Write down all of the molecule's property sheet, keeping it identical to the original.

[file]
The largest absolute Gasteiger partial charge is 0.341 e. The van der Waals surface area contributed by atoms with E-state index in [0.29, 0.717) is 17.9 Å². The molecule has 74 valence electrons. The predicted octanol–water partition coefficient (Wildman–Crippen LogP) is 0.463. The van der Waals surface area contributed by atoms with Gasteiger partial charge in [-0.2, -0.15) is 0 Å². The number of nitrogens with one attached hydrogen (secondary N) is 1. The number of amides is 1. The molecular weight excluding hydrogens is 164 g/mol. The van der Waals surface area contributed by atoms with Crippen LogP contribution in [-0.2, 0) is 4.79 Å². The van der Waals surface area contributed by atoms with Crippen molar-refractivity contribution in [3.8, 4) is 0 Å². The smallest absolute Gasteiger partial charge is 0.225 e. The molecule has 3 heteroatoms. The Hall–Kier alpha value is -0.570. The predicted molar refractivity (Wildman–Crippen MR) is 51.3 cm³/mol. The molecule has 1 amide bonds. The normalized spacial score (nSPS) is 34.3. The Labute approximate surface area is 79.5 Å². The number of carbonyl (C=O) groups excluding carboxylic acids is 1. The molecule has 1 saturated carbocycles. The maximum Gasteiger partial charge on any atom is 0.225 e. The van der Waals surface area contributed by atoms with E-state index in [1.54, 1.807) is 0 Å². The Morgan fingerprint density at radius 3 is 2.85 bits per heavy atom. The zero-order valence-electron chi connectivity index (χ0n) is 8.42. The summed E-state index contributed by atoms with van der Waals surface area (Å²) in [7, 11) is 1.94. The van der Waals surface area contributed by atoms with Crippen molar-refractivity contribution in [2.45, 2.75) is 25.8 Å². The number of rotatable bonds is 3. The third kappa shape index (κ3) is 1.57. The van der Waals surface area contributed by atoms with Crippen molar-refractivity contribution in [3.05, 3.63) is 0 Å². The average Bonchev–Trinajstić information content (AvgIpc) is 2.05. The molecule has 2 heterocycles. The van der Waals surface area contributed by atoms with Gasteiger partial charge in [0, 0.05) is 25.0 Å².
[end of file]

The largest absolute Gasteiger partial charge is 0.341 e. The van der Waals surface area contributed by atoms with E-state index in [0.29, 0.717) is 17.9 Å². The molecule has 74 valence electrons. The predicted octanol–water partition coefficient (Wildman–Crippen LogP) is 0.463. The van der Waals surface area contributed by atoms with Gasteiger partial charge in [-0.2, -0.15) is 0 Å². The number of nitrogens with one attached hydrogen (secondary N) is 1. The number of amides is 1. The molecular weight excluding hydrogens is 164 g/mol. The van der Waals surface area contributed by atoms with Crippen LogP contribution in [-0.2, 0) is 4.79 Å². The van der Waals surface area contributed by atoms with Crippen molar-refractivity contribution in [3.8, 4) is 0 Å². The smallest absolute Gasteiger partial charge is 0.225 e. The molecule has 3 heteroatoms. The Hall–Kier alpha value is -0.570. The predicted molar refractivity (Wildman–Crippen MR) is 51.3 cm³/mol. The molecule has 1 amide bonds. The normalized spacial score (nSPS) is 34.3. The Labute approximate surface area is 79.5 Å². The number of carbonyl (C=O) groups excluding carboxylic acids is 1. The molecule has 1 saturated carbocycles. The maximum Gasteiger partial charge on any atom is 0.225 e. The van der Waals surface area contributed by atoms with E-state index in [1.54, 1.807) is 0 Å². The Morgan fingerprint density at radius 3 is 2.85 bits per heavy atom. The zero-order valence-electron chi connectivity index (χ0n) is 8.42. The summed E-state index contributed by atoms with van der Waals surface area (Å²) in [7, 11) is 1.94. The van der Waals surface area contributed by atoms with Crippen molar-refractivity contribution in [2.45, 2.75) is 25.8 Å². The number of rotatable bonds is 3. The third kappa shape index (κ3) is 1.57. The van der Waals surface area contributed by atoms with Crippen molar-refractivity contribution in [3.05, 3.63) is 0 Å². The average Bonchev–Trinajstić information content (AvgIpc) is 2.05. The molecule has 2 heterocycles. The van der Waals surface area contributed by atoms with Gasteiger partial charge in [0, 0.05) is 25.0 Å².